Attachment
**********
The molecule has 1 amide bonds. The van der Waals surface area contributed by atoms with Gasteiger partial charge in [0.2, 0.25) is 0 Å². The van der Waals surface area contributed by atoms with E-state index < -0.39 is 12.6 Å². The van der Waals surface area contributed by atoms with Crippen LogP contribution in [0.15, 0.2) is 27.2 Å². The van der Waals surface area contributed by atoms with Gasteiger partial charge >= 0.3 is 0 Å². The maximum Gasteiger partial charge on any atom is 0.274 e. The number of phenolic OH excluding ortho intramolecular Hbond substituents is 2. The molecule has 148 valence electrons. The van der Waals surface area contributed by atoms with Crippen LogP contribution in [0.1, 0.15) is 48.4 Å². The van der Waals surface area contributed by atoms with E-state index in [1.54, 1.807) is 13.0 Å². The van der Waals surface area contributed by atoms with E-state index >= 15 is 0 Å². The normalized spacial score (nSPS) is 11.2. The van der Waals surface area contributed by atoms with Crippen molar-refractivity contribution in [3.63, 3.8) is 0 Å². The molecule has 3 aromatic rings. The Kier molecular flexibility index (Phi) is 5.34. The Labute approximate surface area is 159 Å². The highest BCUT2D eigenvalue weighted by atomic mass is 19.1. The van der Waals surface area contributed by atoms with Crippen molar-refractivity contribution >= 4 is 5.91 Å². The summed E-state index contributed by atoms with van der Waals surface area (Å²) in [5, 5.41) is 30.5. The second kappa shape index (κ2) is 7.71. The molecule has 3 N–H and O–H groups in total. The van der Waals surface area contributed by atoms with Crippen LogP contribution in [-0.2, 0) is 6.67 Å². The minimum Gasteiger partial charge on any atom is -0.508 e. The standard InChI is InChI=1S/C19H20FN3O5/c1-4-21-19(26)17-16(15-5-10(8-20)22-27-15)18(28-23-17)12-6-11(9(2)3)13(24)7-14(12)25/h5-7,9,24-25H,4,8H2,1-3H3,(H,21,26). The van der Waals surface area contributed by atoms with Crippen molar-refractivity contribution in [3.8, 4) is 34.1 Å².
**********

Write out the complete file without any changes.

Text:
The molecule has 1 amide bonds. The van der Waals surface area contributed by atoms with Gasteiger partial charge in [0.2, 0.25) is 0 Å². The van der Waals surface area contributed by atoms with E-state index < -0.39 is 12.6 Å². The van der Waals surface area contributed by atoms with Crippen LogP contribution in [0.15, 0.2) is 27.2 Å². The van der Waals surface area contributed by atoms with Gasteiger partial charge >= 0.3 is 0 Å². The maximum Gasteiger partial charge on any atom is 0.274 e. The number of phenolic OH excluding ortho intramolecular Hbond substituents is 2. The molecule has 148 valence electrons. The van der Waals surface area contributed by atoms with Crippen LogP contribution in [0.1, 0.15) is 48.4 Å². The van der Waals surface area contributed by atoms with E-state index in [1.54, 1.807) is 13.0 Å². The van der Waals surface area contributed by atoms with E-state index >= 15 is 0 Å². The normalized spacial score (nSPS) is 11.2. The van der Waals surface area contributed by atoms with Crippen molar-refractivity contribution in [3.63, 3.8) is 0 Å². The molecule has 3 aromatic rings. The Kier molecular flexibility index (Phi) is 5.34. The Labute approximate surface area is 159 Å². The highest BCUT2D eigenvalue weighted by atomic mass is 19.1. The van der Waals surface area contributed by atoms with Crippen molar-refractivity contribution >= 4 is 5.91 Å². The summed E-state index contributed by atoms with van der Waals surface area (Å²) in [5, 5.41) is 30.5. The second kappa shape index (κ2) is 7.71. The molecule has 3 N–H and O–H groups in total. The van der Waals surface area contributed by atoms with Crippen LogP contribution in [-0.2, 0) is 6.67 Å². The minimum Gasteiger partial charge on any atom is -0.508 e. The standard InChI is InChI=1S/C19H20FN3O5/c1-4-21-19(26)17-16(15-5-10(8-20)22-27-15)18(28-23-17)12-6-11(9(2)3)13(24)7-14(12)25/h5-7,9,24-25H,4,8H2,1-3H3,(H,21,26). The van der Waals surface area contributed by atoms with Crippen molar-refractivity contribution in [3.8, 4) is 34.1 Å².